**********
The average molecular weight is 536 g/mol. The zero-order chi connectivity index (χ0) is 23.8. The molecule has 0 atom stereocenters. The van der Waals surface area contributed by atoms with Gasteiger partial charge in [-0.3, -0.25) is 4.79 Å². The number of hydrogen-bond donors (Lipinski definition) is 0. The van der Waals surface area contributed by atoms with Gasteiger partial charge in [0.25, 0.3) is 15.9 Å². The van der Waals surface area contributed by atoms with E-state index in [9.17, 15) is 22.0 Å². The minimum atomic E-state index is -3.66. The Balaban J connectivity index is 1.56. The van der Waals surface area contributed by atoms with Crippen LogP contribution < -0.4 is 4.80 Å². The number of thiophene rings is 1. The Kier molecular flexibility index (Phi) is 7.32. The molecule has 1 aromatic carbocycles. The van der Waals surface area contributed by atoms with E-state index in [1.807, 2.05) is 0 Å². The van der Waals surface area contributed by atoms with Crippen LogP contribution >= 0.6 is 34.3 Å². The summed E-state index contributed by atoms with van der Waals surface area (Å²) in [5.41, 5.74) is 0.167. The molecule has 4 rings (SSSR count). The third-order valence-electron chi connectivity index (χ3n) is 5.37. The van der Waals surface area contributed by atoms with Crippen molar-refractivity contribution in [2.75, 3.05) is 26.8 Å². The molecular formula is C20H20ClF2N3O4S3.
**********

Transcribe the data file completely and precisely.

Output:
The average molecular weight is 536 g/mol. The zero-order chi connectivity index (χ0) is 23.8. The molecule has 0 atom stereocenters. The van der Waals surface area contributed by atoms with Gasteiger partial charge in [-0.3, -0.25) is 4.79 Å². The number of hydrogen-bond donors (Lipinski definition) is 0. The van der Waals surface area contributed by atoms with Gasteiger partial charge in [0.25, 0.3) is 15.9 Å². The van der Waals surface area contributed by atoms with E-state index in [9.17, 15) is 22.0 Å². The minimum atomic E-state index is -3.66. The Balaban J connectivity index is 1.56. The van der Waals surface area contributed by atoms with Crippen LogP contribution < -0.4 is 4.80 Å². The number of thiophene rings is 1. The Kier molecular flexibility index (Phi) is 7.32. The molecule has 1 aromatic carbocycles. The van der Waals surface area contributed by atoms with E-state index in [1.807, 2.05) is 0 Å². The van der Waals surface area contributed by atoms with Crippen LogP contribution >= 0.6 is 34.3 Å². The summed E-state index contributed by atoms with van der Waals surface area (Å²) in [5.41, 5.74) is 0.167. The molecule has 4 rings (SSSR count). The third-order valence-electron chi connectivity index (χ3n) is 5.37. The van der Waals surface area contributed by atoms with Crippen molar-refractivity contribution in [2.75, 3.05) is 26.8 Å². The molecular formula is C20H20ClF2N3O4S3.